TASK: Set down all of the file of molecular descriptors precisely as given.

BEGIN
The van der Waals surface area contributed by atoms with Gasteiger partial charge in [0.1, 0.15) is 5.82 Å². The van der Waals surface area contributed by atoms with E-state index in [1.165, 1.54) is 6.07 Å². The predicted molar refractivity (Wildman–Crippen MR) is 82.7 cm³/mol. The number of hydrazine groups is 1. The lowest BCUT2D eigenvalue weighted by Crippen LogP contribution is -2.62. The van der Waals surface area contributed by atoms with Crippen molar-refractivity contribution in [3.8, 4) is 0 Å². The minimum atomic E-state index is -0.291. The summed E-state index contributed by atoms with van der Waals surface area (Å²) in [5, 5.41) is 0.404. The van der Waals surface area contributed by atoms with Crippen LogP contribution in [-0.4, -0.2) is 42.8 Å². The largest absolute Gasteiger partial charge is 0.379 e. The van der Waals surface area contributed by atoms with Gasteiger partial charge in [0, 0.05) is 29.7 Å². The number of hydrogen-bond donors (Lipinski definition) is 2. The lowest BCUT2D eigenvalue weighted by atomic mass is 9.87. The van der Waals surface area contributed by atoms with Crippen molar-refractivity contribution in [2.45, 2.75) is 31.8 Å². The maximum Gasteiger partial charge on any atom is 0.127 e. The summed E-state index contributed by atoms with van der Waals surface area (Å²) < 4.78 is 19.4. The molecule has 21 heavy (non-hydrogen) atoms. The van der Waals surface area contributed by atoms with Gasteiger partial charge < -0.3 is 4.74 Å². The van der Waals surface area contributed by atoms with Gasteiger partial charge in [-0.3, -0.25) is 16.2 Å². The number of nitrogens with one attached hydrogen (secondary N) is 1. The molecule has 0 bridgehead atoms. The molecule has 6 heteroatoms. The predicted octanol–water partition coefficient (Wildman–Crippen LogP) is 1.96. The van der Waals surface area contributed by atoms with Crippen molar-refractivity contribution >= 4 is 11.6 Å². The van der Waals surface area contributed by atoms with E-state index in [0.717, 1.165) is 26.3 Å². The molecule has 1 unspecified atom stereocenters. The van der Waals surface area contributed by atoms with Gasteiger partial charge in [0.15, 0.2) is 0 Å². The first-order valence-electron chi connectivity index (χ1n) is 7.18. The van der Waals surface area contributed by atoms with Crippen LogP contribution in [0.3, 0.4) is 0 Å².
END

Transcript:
The van der Waals surface area contributed by atoms with Gasteiger partial charge in [0.1, 0.15) is 5.82 Å². The van der Waals surface area contributed by atoms with E-state index in [1.165, 1.54) is 6.07 Å². The predicted molar refractivity (Wildman–Crippen MR) is 82.7 cm³/mol. The number of hydrazine groups is 1. The lowest BCUT2D eigenvalue weighted by Crippen LogP contribution is -2.62. The van der Waals surface area contributed by atoms with Crippen molar-refractivity contribution in [3.8, 4) is 0 Å². The minimum atomic E-state index is -0.291. The summed E-state index contributed by atoms with van der Waals surface area (Å²) in [5, 5.41) is 0.404. The van der Waals surface area contributed by atoms with Crippen LogP contribution in [-0.4, -0.2) is 42.8 Å². The largest absolute Gasteiger partial charge is 0.379 e. The van der Waals surface area contributed by atoms with Gasteiger partial charge in [0, 0.05) is 29.7 Å². The number of hydrogen-bond donors (Lipinski definition) is 2. The lowest BCUT2D eigenvalue weighted by atomic mass is 9.87. The van der Waals surface area contributed by atoms with Crippen molar-refractivity contribution in [2.45, 2.75) is 31.8 Å². The maximum Gasteiger partial charge on any atom is 0.127 e. The summed E-state index contributed by atoms with van der Waals surface area (Å²) < 4.78 is 19.4. The molecule has 21 heavy (non-hydrogen) atoms. The van der Waals surface area contributed by atoms with Gasteiger partial charge < -0.3 is 4.74 Å². The van der Waals surface area contributed by atoms with Gasteiger partial charge in [-0.3, -0.25) is 16.2 Å². The number of nitrogens with one attached hydrogen (secondary N) is 1. The molecule has 0 bridgehead atoms. The molecule has 6 heteroatoms. The predicted octanol–water partition coefficient (Wildman–Crippen LogP) is 1.96. The van der Waals surface area contributed by atoms with Crippen molar-refractivity contribution >= 4 is 11.6 Å². The van der Waals surface area contributed by atoms with E-state index in [0.717, 1.165) is 26.3 Å². The molecule has 1 unspecified atom stereocenters. The van der Waals surface area contributed by atoms with Gasteiger partial charge in [0.15, 0.2) is 0 Å². The first-order valence-electron chi connectivity index (χ1n) is 7.18. The van der Waals surface area contributed by atoms with Crippen LogP contribution in [0.3, 0.4) is 0 Å².